requirements in order to obtain injunctive relief.
Winter at 346. On this basis alone, the Court
clearly is able to DENY the motion.
briefly, arguendo to address the other factors, the property
has since been sold. and it is of note that Plaintiffs debt
has been discharged in her bankruptcy proceedings (ECF
142-3). which according to Defendants' Response also
precluded any injunctive relief when the slay of proceedings
was lifted. Id. Plaintiff in this motion failed to
present evidence of irreparable harm, in that the property
has since been sold. Plaintiff is not precluded from seeking
any relief to which she may be entitled under the FDCA. but
any irreparable harm she alleged has already occurred after
her unsuccessful but lengthy litigation in state court. There
is no balance of equities in favor of Plaintiff in this case
and she presented no evidence of such in her motion. In fact,
there is no finding in any of the state court proceedings
that even suggest inequity at all. While Plaintiff may argue
that she is a victim and that there is a public interest in
preventing homeowners from losing their homes, that is not
the case before the Court. Plaintiff proceeded in litigation
for five years in state court, following her default on a
loan which lead to the forfeiture of her property. Plaintiff
availed herself of every litigation opportunity in state
court and in the United States Bankruptcy Court. She did not
succeed, with the exception of discharge of her debts. All of
those safeguards to protect the public interest were properly
in place and she took advantage of every opportunity to have
her day in court. She simply did not succeed. Based upon her
pleadings and the Defendants' response it is clear that
Plaintiff is not entitled in injunctive relief in this
action. She has failed to present evidence to satisfy the
four elements required. Winter, supra.
raise other meritorious arguments in their response. The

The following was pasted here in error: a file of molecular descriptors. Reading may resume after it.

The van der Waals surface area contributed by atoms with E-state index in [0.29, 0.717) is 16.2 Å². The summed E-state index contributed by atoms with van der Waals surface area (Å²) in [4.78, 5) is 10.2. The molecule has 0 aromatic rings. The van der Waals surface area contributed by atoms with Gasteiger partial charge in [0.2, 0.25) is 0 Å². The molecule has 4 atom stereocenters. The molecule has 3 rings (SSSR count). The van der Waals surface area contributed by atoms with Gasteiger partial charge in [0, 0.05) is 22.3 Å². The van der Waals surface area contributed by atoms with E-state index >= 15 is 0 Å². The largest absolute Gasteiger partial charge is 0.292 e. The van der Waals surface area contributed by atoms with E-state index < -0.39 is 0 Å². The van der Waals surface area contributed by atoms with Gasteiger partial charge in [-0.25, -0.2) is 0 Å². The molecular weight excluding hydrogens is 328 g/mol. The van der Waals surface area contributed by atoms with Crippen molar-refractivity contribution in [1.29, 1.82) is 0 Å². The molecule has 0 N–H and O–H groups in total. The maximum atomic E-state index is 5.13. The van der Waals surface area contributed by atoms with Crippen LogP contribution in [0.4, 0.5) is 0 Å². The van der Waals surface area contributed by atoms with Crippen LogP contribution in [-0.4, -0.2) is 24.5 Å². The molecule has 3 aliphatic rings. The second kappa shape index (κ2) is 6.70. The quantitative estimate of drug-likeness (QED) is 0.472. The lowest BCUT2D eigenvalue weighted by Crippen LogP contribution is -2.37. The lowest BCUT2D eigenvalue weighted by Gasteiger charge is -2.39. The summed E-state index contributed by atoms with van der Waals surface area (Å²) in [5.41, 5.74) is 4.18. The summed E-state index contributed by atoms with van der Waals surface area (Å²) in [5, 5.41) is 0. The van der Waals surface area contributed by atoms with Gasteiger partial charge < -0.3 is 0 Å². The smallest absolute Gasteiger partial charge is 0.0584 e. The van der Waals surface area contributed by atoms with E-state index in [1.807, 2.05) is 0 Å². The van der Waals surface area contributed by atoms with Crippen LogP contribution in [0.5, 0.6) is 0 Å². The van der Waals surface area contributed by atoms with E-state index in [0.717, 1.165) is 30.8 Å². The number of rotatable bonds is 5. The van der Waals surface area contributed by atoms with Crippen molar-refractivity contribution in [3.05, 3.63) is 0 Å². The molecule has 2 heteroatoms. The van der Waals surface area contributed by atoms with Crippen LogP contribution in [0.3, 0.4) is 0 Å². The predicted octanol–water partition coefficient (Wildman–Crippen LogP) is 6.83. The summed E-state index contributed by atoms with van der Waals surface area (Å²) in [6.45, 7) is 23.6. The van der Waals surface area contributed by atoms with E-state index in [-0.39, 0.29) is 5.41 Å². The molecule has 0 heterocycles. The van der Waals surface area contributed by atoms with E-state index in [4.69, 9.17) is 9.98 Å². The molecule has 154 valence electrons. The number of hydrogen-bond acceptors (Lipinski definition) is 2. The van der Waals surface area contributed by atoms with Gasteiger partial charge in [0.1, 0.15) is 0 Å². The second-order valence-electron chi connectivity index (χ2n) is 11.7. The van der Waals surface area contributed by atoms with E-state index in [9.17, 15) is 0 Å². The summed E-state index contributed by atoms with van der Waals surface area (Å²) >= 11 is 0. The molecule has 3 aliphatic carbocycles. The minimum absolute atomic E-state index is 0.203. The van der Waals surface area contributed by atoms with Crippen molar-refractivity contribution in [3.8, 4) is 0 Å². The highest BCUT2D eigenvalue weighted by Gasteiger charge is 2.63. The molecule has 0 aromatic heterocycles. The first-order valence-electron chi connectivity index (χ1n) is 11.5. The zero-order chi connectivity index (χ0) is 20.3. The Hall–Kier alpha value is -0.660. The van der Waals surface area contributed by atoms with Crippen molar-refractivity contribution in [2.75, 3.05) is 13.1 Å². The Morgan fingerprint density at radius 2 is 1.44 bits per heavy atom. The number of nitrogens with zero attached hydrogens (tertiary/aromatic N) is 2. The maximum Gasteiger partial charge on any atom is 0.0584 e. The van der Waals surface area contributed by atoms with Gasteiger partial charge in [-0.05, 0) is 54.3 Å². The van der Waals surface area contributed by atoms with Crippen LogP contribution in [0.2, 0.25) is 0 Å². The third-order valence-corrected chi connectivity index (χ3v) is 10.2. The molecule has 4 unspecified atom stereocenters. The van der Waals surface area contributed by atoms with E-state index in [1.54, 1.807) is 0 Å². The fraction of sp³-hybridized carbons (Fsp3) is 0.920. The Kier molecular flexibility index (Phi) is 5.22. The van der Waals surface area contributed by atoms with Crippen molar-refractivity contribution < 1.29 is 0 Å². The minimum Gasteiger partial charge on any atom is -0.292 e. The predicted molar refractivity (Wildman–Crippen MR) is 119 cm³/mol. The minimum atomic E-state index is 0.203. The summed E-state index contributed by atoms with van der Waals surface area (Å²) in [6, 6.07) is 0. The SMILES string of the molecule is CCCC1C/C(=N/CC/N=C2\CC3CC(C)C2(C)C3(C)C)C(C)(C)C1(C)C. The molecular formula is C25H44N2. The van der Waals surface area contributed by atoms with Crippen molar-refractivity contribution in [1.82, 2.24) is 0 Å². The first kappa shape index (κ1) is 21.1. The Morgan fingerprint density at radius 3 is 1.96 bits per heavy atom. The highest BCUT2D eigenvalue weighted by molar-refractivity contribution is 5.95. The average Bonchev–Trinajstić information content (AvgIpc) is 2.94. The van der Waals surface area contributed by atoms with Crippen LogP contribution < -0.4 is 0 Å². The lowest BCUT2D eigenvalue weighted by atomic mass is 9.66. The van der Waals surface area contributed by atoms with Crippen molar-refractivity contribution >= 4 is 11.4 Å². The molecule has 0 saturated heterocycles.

Court agrees that the doctrine of res judicata
applies in this case. The parties are the same, the Plaintiff
again relies on the validity of the foreclosure action, thus
meeting the "transaction test." and the final
judgment includes the adjudication of the injunctive relief
sought in this case. Community College of Cambridge
Environmental Health and Community Development Croup, el at.,
v. City of Cambridge, 115 F.Supp.2d 550. 560 (D.Md.
2000). The Court finds that the doctrine of res
judicata precludes injunctive relief sought in
Defendants argue that the Anti-Injunction Act. 28 U.S.C.
§ 2283. precludes Plaintiff from injunctive relief. The
Court agrees. In the present case. Plaintiff has diligently
pursued her remedies in state court and in the United States
Bankruptcy Court. She has been denied relief and that denial
has been upheld in state court on appeal. The Anti-Injunction
Act reads as follows:
"A court of the United States may not grant an
injunction to stay proceedings in a State court except as
expressly authorized by Act of Congress, or where necessary
in aid of its jurisdiction, or to protect or effectuate its
judgments." 28 U.S.C. §2283.
present case, there is no express authorization by Congress
to enjoin a slate court, nor was there any federal
jurisdiction at issue in the state court proceedings. That
leaves only the third exception which is not available to
Plaintiff since there was no federal court judgment to
protect. Bryan v. BellSouth Communications, Inc.,
492 F.3d 231. 236 (4th Cir. 2007). The third
exception, known as the "re-litigation exception"
was designed to permit a federal court to prevent state
litigation of an issue that was previously decided by the
federal court." Id. It is clear that is not
what we have in the present case. Plaintiffs motion is denied
as well based upon the Anti-Injunction Act. 28 U.S.C. §
foregoing reasons. Plaintiffs Motion for Preliminary
Injunction and Temporary Restraining Order is ...